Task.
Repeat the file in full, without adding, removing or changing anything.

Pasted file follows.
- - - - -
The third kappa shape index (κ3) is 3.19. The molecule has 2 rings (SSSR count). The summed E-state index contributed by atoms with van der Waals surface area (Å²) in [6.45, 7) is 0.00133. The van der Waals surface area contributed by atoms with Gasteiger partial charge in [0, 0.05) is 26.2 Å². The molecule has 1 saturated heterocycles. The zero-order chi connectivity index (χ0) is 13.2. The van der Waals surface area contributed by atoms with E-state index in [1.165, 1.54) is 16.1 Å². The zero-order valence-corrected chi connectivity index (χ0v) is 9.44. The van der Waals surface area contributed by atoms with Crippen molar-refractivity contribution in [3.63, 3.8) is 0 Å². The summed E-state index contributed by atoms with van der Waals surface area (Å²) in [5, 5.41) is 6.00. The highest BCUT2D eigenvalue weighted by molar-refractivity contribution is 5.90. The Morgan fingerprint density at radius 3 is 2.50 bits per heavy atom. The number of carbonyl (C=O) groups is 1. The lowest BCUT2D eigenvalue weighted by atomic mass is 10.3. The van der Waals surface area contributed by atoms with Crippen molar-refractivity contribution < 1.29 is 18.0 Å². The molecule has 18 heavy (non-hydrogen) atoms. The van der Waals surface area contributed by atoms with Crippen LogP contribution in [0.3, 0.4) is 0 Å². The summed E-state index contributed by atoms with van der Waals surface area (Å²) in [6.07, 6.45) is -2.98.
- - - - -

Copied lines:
The third kappa shape index (κ3) is 3.19. The molecule has 2 rings (SSSR count). The summed E-state index contributed by atoms with van der Waals surface area (Å²) in [6.45, 7) is 0.00133. The van der Waals surface area contributed by atoms with Gasteiger partial charge in [0, 0.05) is 26.2 Å². The molecule has 1 saturated heterocycles. The zero-order chi connectivity index (χ0) is 13.2. The van der Waals surface area contributed by atoms with E-state index in [1.165, 1.54) is 16.1 Å². The zero-order valence-corrected chi connectivity index (χ0v) is 9.44. The van der Waals surface area contributed by atoms with Crippen molar-refractivity contribution in [3.63, 3.8) is 0 Å². The summed E-state index contributed by atoms with van der Waals surface area (Å²) in [5, 5.41) is 6.00. The highest BCUT2D eigenvalue weighted by molar-refractivity contribution is 5.90. The Morgan fingerprint density at radius 3 is 2.50 bits per heavy atom. The number of carbonyl (C=O) groups is 1. The lowest BCUT2D eigenvalue weighted by atomic mass is 10.3. The van der Waals surface area contributed by atoms with Crippen molar-refractivity contribution < 1.29 is 18.0 Å². The molecule has 18 heavy (non-hydrogen) atoms. The van der Waals surface area contributed by atoms with Crippen LogP contribution in [0.3, 0.4) is 0 Å². The summed E-state index contributed by atoms with van der Waals surface area (Å²) in [6.07, 6.45) is -2.98.